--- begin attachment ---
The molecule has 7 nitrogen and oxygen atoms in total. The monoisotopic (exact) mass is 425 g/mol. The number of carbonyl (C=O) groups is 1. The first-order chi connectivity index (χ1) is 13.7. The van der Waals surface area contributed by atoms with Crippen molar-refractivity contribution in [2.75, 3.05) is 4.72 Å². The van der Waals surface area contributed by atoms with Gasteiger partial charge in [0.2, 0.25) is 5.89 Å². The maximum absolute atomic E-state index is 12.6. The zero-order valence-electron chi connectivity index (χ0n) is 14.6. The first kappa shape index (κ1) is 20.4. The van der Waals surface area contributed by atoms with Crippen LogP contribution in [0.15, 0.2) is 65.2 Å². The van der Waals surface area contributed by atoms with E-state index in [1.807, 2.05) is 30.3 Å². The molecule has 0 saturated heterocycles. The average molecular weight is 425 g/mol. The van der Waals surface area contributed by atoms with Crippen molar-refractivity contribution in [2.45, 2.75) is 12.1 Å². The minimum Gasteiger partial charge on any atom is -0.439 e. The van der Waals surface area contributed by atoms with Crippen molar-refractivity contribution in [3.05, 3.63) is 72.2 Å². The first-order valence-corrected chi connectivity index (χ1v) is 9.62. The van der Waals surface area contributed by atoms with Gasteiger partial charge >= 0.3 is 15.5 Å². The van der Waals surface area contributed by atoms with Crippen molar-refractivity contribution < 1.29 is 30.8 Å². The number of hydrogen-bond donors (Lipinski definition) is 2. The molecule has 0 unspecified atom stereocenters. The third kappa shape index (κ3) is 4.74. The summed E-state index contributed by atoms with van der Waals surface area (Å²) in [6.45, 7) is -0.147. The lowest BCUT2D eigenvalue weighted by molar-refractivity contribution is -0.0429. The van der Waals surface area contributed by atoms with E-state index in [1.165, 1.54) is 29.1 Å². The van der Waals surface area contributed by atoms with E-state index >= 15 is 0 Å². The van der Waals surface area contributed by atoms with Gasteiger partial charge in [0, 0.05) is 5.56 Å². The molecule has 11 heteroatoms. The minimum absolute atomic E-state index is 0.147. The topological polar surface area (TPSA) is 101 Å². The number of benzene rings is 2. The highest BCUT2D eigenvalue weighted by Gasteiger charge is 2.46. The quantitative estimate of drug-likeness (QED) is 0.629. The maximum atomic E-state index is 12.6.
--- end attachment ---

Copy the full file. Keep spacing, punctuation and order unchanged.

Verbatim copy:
The molecule has 7 nitrogen and oxygen atoms in total. The monoisotopic (exact) mass is 425 g/mol. The number of carbonyl (C=O) groups is 1. The first-order chi connectivity index (χ1) is 13.7. The van der Waals surface area contributed by atoms with Crippen molar-refractivity contribution in [2.75, 3.05) is 4.72 Å². The van der Waals surface area contributed by atoms with Gasteiger partial charge in [0.2, 0.25) is 5.89 Å². The maximum absolute atomic E-state index is 12.6. The zero-order valence-electron chi connectivity index (χ0n) is 14.6. The first kappa shape index (κ1) is 20.4. The van der Waals surface area contributed by atoms with Crippen LogP contribution in [0.15, 0.2) is 65.2 Å². The van der Waals surface area contributed by atoms with E-state index in [1.807, 2.05) is 30.3 Å². The molecule has 0 saturated heterocycles. The average molecular weight is 425 g/mol. The van der Waals surface area contributed by atoms with Crippen molar-refractivity contribution in [2.45, 2.75) is 12.1 Å². The minimum Gasteiger partial charge on any atom is -0.439 e. The van der Waals surface area contributed by atoms with Crippen molar-refractivity contribution in [3.05, 3.63) is 72.2 Å². The first-order valence-corrected chi connectivity index (χ1v) is 9.62. The van der Waals surface area contributed by atoms with Gasteiger partial charge >= 0.3 is 15.5 Å². The van der Waals surface area contributed by atoms with Crippen molar-refractivity contribution < 1.29 is 30.8 Å². The number of hydrogen-bond donors (Lipinski definition) is 2. The molecule has 0 unspecified atom stereocenters. The third kappa shape index (κ3) is 4.74. The summed E-state index contributed by atoms with van der Waals surface area (Å²) in [6.45, 7) is -0.147. The lowest BCUT2D eigenvalue weighted by molar-refractivity contribution is -0.0429. The van der Waals surface area contributed by atoms with E-state index in [1.165, 1.54) is 29.1 Å². The van der Waals surface area contributed by atoms with E-state index >= 15 is 0 Å². The van der Waals surface area contributed by atoms with Gasteiger partial charge in [0, 0.05) is 5.56 Å². The molecule has 11 heteroatoms. The minimum absolute atomic E-state index is 0.147. The topological polar surface area (TPSA) is 101 Å². The number of benzene rings is 2. The highest BCUT2D eigenvalue weighted by Gasteiger charge is 2.46. The quantitative estimate of drug-likeness (QED) is 0.629. The maximum atomic E-state index is 12.6.